Waste colonialism, a theory within the systems-oriented field of discard studies, elaborates upon this idea. Waste colonialism argues that the global waste system is premised on the identification of people and places as “sinks” to which powerful elites are entitled. Waste systems are therefore fundamentally intertwined with territoriality, access to land, and the dispossession of Indigenous communities.11 This access is assumed at all stages in the process.

This places the most marginalized members of society at higher risk for the negative health consequences of plastic pollution than those who have been able to distance themselves from waste. Liboiron (2018) argues that waste colonialism enables blaming the global South for waste exported from the global North: again, developing countries are most burdened by pollution, even though developed countries are historically responsible for the majority of the world’s waste.12

The extraction of fossil fuel resources for plastic production is colonial in nature because this extraction is predicated on access to land (the Dakota Access Pipeline, which runs in close proximity to the Standing Rock Reservation, is one example of this). This is why resource management is political. It has even been argued that recycling is colonial: because it does not address production, recycling allows for the continuation of resource extraction from Indigenous land that would otherwise be “wasted.”13

Cancer risk rates along the corridor between New Orleans and Baton Rouge, Louisiana, known as Cancer Alley. Via US EPA’s 2014 National Air Toxics Assessments (NATA) Map.

Cancer risk rates along the corridor between New Orleans and Baton Rouge, Louisiana, known as Cancer Alley. Via US EPA’s 2014 National Air Toxics Assessments (NATA) Map.

So, too, is plastic production concentrated in the most vulnerable communities. Jurisdictions in Cancer Alley — a corridor along the Mississippi River between Baton Rouge and New Orleans that is a hotspot for more than 150 petrochemical manufacturing plants – have the highest cancer risk rate out of all states in the U.S.14 Reserve, a parish in Cancer Alley that has a cancer risk rate “50 times the national average,” is 60% Black and has a per-capita income of less than $19,000.15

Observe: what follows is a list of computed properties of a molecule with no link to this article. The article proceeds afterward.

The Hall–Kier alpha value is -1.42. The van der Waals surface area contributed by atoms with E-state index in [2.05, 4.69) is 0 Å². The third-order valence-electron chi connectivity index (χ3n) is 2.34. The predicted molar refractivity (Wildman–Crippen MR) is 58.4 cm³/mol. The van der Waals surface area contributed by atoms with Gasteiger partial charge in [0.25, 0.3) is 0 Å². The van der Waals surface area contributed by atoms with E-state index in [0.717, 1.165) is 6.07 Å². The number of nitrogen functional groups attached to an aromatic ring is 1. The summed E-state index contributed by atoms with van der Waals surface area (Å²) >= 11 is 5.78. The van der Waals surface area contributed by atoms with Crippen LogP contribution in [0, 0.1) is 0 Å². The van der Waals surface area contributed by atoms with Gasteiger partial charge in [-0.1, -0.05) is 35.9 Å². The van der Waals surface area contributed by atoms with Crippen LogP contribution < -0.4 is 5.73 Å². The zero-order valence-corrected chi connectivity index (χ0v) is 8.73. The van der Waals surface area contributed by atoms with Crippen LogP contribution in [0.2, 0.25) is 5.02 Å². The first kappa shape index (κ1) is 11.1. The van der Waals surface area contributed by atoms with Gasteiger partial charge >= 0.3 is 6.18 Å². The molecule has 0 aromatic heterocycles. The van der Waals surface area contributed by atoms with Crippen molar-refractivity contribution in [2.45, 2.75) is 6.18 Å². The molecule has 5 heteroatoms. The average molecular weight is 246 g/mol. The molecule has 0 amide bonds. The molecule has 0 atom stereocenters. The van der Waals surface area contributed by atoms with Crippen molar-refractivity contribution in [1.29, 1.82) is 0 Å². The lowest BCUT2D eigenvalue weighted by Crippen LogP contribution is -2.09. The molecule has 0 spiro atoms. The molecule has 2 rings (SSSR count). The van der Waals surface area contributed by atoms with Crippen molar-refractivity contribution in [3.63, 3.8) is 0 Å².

Cancer Alley, and the decisions that allowed such high concentrations of toxicity to occur, is an environmental injustice. The largest incineration plant in the U.S. being located in Chester, Pennsylvania, a community where three out of four residents are Black, is an example of environmental racism – a concept that refers to how communities of color are disproportionately affected by environmentally harmful practices such as pollution.16 17

This post has begun to answer the question, “who decides what gets wasted, and who is affected by the process of wasting?” In the next post, “Plastics, Waste, and Systems,” we will further explore the systems that have allowed plastic — in all of its elements — to become politically powerful, including neoliberal capitalism, globalization, and colonialism.

The second video lecture in the Unwrapping Plastics series, Part 2: Impacts of Plastic on People and Planet, explores the impacts of plastic on the environment and on people’s health and livelihood.

The third installment in the Unwrapping Plastics series, Plastics and Systems, will be available on the MRWMD website soon. Click here to return to the Unwrapping Plastics homepage.

Please reach out to Andrew Jarvis at if you have any questions.

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1. Hook, L. and Reed, J. (2018). “Why the world’s recycling system stopped working.” Financial Times.

2. Hook & Reed (2018).

3. Global Alliance for Incinerator Alternatives (GAIA). (2019). Discarded: Communities on the Frontlines of the Global Plastic Crisis. 46 pages.

4. Hook & Reed (2018).

5. GAIA (2019).

6. Ibid.

7. Clapp, J. 2002. “The Distancing of Waste: Overconsumption in a Global Economy”. In Confronting Consumption, Cambridge, MA: MIT Press, p. 155-176.

8. See Post 3: Plastics and Systems for further discussion of globalization, neoliberalism, and colonialism.

9. Clapp (2002).

10. Liboiron, M. 2018. “Waste colonialism.” Discard Studies.

11. Liboiron (2018).

12. Ibid.

13. Ibid.

14. Lartey, J. and Laughland, O. 2019. Almost every household has someone that has died of cancer. The Guardian.

15. Lartey & Laughland (2019).

16. Berkovitz, C. 2020. Environmental Racism Has Left Black Communities Especially Vulnerable to COVID-19. The Century Foundation.

17. For further reading on environmental racism, disposability, and white supremacy, visit